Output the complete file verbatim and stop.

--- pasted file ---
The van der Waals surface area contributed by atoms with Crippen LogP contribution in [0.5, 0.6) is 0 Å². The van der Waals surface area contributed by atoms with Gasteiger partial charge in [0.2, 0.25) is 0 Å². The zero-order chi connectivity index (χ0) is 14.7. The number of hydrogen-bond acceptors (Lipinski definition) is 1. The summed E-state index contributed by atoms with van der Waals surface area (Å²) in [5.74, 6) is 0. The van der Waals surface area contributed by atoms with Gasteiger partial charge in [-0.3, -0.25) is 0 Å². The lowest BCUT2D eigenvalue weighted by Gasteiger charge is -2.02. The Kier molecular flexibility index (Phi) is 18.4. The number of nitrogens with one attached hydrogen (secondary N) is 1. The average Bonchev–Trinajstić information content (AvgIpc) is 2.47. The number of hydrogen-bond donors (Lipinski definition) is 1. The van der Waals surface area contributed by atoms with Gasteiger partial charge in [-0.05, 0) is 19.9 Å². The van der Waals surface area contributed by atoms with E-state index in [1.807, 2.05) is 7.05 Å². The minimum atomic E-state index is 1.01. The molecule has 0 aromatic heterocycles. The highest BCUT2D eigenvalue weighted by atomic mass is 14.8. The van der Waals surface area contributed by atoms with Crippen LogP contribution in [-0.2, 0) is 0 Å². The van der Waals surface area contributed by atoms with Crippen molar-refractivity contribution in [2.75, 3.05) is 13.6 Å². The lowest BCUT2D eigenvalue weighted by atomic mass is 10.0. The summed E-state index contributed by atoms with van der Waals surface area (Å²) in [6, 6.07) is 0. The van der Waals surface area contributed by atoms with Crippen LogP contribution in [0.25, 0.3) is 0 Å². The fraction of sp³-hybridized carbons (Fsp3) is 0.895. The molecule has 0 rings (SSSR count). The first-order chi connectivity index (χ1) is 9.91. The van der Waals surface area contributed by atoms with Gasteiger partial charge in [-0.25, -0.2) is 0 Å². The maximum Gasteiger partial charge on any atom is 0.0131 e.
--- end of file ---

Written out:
The van der Waals surface area contributed by atoms with Crippen LogP contribution in [0.5, 0.6) is 0 Å². The van der Waals surface area contributed by atoms with Gasteiger partial charge in [0.2, 0.25) is 0 Å². The zero-order chi connectivity index (χ0) is 14.7. The number of hydrogen-bond acceptors (Lipinski definition) is 1. The summed E-state index contributed by atoms with van der Waals surface area (Å²) in [5.74, 6) is 0. The van der Waals surface area contributed by atoms with Gasteiger partial charge in [-0.3, -0.25) is 0 Å². The lowest BCUT2D eigenvalue weighted by Gasteiger charge is -2.02. The Kier molecular flexibility index (Phi) is 18.4. The number of nitrogens with one attached hydrogen (secondary N) is 1. The average Bonchev–Trinajstić information content (AvgIpc) is 2.47. The number of hydrogen-bond donors (Lipinski definition) is 1. The van der Waals surface area contributed by atoms with Gasteiger partial charge in [-0.05, 0) is 19.9 Å². The van der Waals surface area contributed by atoms with E-state index in [1.807, 2.05) is 7.05 Å². The minimum atomic E-state index is 1.01. The molecule has 0 aromatic heterocycles. The highest BCUT2D eigenvalue weighted by atomic mass is 14.8. The van der Waals surface area contributed by atoms with Crippen LogP contribution in [-0.2, 0) is 0 Å². The van der Waals surface area contributed by atoms with Crippen molar-refractivity contribution in [2.75, 3.05) is 13.6 Å². The lowest BCUT2D eigenvalue weighted by atomic mass is 10.0. The summed E-state index contributed by atoms with van der Waals surface area (Å²) in [6, 6.07) is 0. The van der Waals surface area contributed by atoms with Crippen LogP contribution in [0.25, 0.3) is 0 Å². The fraction of sp³-hybridized carbons (Fsp3) is 0.895. The molecule has 0 rings (SSSR count). The first-order chi connectivity index (χ1) is 9.91. The van der Waals surface area contributed by atoms with Gasteiger partial charge in [-0.25, -0.2) is 0 Å². The maximum Gasteiger partial charge on any atom is 0.0131 e.